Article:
Ecotricity owner Dale Vince has said he was unaware of Just Stop Oil’s plans for the viral protest during a World Snooker Championship match on Monday, but insisted he is fully supportive of their mission and method.
is the latest high-profile sporting event to be disrupted by protesters after a Just Stop Oil activist poured a packet of orange powder paint over a table on Monday evening, forcing a 24-hour suspension in the match between Gloucester’s Robert Milkins and Joe Perry.
A 25-year-old man and 52-year-old woman have been bailed until 15th June after arrest by South Yorkshire Police on suspicion of causing criminal damage at the Crucible Theatre.
Vince, who is also the chairman of Forest Green Rovers, has been open about donating money to the group and reiterated his support on Talksport’s radio station.
“I had nothing to do with it, I saw it on the news with everybody else. They never ask me to fund specific protests, I just give them money to help them do what they’re doing,” said Vince.
“I back what they do. They’re doing brilliant work, they put themselves in harm’s way to make a really important point. We’ve got to stop drilling for oil and gas, our government is doing the opposite.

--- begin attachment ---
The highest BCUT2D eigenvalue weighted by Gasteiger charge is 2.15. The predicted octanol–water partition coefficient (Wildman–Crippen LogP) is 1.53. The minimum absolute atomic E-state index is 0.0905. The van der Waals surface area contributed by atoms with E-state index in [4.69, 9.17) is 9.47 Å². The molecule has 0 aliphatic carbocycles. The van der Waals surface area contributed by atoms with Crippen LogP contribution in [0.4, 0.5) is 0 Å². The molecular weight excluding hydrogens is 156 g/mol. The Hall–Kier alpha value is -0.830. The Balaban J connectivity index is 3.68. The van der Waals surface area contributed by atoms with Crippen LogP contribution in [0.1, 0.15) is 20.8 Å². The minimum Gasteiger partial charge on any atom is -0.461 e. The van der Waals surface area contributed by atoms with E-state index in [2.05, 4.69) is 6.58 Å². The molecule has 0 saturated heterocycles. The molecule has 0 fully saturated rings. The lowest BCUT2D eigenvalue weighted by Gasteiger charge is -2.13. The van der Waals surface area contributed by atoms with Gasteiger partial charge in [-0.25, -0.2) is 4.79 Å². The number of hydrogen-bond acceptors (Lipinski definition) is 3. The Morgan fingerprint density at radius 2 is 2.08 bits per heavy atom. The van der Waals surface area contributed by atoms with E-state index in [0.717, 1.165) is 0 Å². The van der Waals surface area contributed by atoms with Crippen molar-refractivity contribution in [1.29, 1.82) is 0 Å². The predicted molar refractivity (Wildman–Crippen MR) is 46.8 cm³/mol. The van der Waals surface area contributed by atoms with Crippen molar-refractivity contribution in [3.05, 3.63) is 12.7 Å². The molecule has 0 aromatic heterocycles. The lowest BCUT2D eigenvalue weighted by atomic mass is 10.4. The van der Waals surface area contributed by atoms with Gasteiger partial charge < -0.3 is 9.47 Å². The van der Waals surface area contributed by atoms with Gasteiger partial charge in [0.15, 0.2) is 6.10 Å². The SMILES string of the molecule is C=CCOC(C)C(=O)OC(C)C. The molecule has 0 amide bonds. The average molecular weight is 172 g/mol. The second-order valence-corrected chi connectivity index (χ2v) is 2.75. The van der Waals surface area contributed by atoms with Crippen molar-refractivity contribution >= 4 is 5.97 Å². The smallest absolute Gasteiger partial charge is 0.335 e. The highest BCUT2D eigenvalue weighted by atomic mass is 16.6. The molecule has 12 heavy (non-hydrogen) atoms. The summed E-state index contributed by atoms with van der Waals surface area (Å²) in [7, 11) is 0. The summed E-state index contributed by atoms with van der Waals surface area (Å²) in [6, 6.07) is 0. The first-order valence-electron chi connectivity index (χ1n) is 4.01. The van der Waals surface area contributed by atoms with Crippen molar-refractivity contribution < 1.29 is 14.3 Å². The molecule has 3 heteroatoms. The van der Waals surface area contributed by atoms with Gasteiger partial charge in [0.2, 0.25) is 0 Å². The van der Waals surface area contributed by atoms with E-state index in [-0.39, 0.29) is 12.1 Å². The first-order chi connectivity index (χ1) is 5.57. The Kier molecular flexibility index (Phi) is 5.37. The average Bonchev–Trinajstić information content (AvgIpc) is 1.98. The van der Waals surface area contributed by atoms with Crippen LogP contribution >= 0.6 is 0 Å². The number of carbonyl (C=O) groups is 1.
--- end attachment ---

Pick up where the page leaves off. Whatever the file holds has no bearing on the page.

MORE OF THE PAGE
“We’re in the teeth of a climate crisis, this is a really important issue and bit of disruption is a price worth paying. People are being killed around the world by the climate crisis right now and I think that’s more serious than a bit of sporting disruption.”
Protests at sporting events have been at the forefront of national discussion in the last week after animal rights activist entered the track and caused a delay to the start of Aintree’s Grand National.
Former World Snooker Tour chairman Barry Hearn has condemned the protests, calling sport an “easy target” for protesters to cause distress and disruption.
“In my mind, it didn’t do their cause anything but harm. They’re not making a point at all. They’re just disruptive and when protest is so disruptive that it stops people getting value for money and having bought tickets, they are robbed of that opportunity. It is a form of theft,” said Hearn.
Vince disagreed with Hearn’s statement on air and suggested that that viewpoint was misinterpreting the mission of Just Stop Oil’s activism.
“It’s not a political issue, this isn’t sport being used for political ends, this is a life and death issue for everybody on this planet, especially for future generations. What we do now will impact the next 100 years and how this ‘sits’ with other people, I really don’t care,” said Vince.
“This is my view and this is what I believe in. We have to do much more than we’re currently doing in our country, because right now we’re opening new coal mines and new gas and oil fields, we’re expanding airports and we have a massive road building programme.
“There are a lot of people that back what Just Stop Oil are doing, we (are) talking about the climate crisis on sport radio and that is an achievement, to get this issue in front of people.
“The same was probably said about the Suffragettes, that ‘it’s pointless’ and ‘they should choose other means of protest’ etc.
“The science is there on the climate crisis, we have to stop burning fossil fuels, let alone exploring for new sources of them. We’ve got zero carbon targets in this country but no policies to hit them.”